Organic Policy and Regulations, What is Organic

What the USDA can do for you

I have been fortunate enough to visit many foreign countries, be it for my job or volunteering with International Executive Service Corps. In my capacity working with organic farmers, I have developed a deep appreciation for the services and support our USDA offers. If you are a farmer, rancher, handler or consumer, there is something for you at the USDA. They provide a multitude of resources to help organic producers navigate the road map to successful farming. They encourage consumers to weigh in and participate in the evolution of the organic regulations. Since everyone eats yet only a few of us farm, it’s important to stay abreast of our Department of Food and Agriculture. Tune into some of the opportunities to learn more and participate in the USDA programs.

If you’re thinking about transitioning acreage:

Discover what motivates organic producers to transition to organic, what the major challenges are and what resources are needed to support the transition. The USDA’s Natural Resources Conservation Service, organic specialist Ben Bowell, and Oregon Tilth presented the results of a national survey of producers who are transitioning or have recently transitioned to organic. You can view the webinar discussing a transition to organic survey that was held on Tuesday, June 6th, 2017. To find out more, visit the webinar’s web page.

Mark Your Calendars for the National Organic Standards Board (NOSB) meeting this fall.

Twice a year, the NOSB meets to listen to public comments, discuss specific items pertaining to organic agriculture, and vote on recommendations to the USDA. These meetings are open to the public and are an important forum for public comment. They support transparency in the organic standards development process. The fall 2017 NOSB meeting will be held October 31 – November 2, 2017, at the Omni Jacksonville Hotel, Jacksonville, Florida. During this meeting, the Board will discuss various important topics, such as hydroponics and changes to the National List of Allowed and Prohibited Substances. For information about how to submit written comments, both oral and written, and to access the meeting materials, please visit the meeting webpage: Fall 2017 NOSB Meeting. Don’t miss the opportunity to comment; the deadline is October 11, 2017, 11:59 p.m. Eastern Time.Mark Your Calendars for the National Organic Standards Board (NOSB) meeting this fall.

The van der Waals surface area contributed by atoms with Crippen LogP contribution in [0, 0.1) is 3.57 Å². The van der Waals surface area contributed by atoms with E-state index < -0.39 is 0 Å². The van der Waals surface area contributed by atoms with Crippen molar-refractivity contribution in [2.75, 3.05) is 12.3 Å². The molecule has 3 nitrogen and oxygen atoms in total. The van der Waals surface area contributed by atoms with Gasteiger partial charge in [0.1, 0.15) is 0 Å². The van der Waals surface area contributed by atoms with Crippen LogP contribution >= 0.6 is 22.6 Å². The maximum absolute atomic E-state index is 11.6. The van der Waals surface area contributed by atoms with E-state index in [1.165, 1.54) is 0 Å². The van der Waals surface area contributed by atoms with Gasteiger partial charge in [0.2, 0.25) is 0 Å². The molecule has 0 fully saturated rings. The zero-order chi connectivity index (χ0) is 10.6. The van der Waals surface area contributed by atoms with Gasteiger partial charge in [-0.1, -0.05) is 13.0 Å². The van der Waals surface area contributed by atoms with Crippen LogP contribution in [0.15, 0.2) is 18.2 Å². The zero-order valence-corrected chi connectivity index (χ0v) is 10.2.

If you wish to serve on the NOSB now or in the future, USDA is seeking candidates!

The USDA is looking to fill one vacancy for an individual with expertise in the areas of environmental protection and resource conservation. This seat is open to serve on the NOSB from January 2018 to January 2023. They are also seeking nominations for a pool of candidates to fill future unexpected vacancies.

If you think you’re the next person for this volunteer board, submit a written nomination with your resume, a completed AD-755 Application Form, and a cover letter (optional). This must be postmarked on or before August 7, 2017. For more information, visit the NOSB Nominations webpage.

If you dabble in produce, there is a USDA “Hotline” for Good Delivery Standards you should keep handy:

There is a free service offered by USDA Agricultural Marketing Service (AMS) that has helped save the produce industry more than $140 million in the past three years. The USDA Hotline helps the produce industry understand what makes a “Good Delivery.” The hotline is a free service offered by SCP’s Perishable Agricultural Commodities Act (PACA) Division. They welcome all producers to call the “Good Delivery” Hotline at 1-800-495-7222, option #2, where help is only a phone call away.

Never downplay the role that the USDA serves in providing us more organic food and fiber, transparency, and support. The USDA plays a crucial role in our quest to improve our food and farming future.

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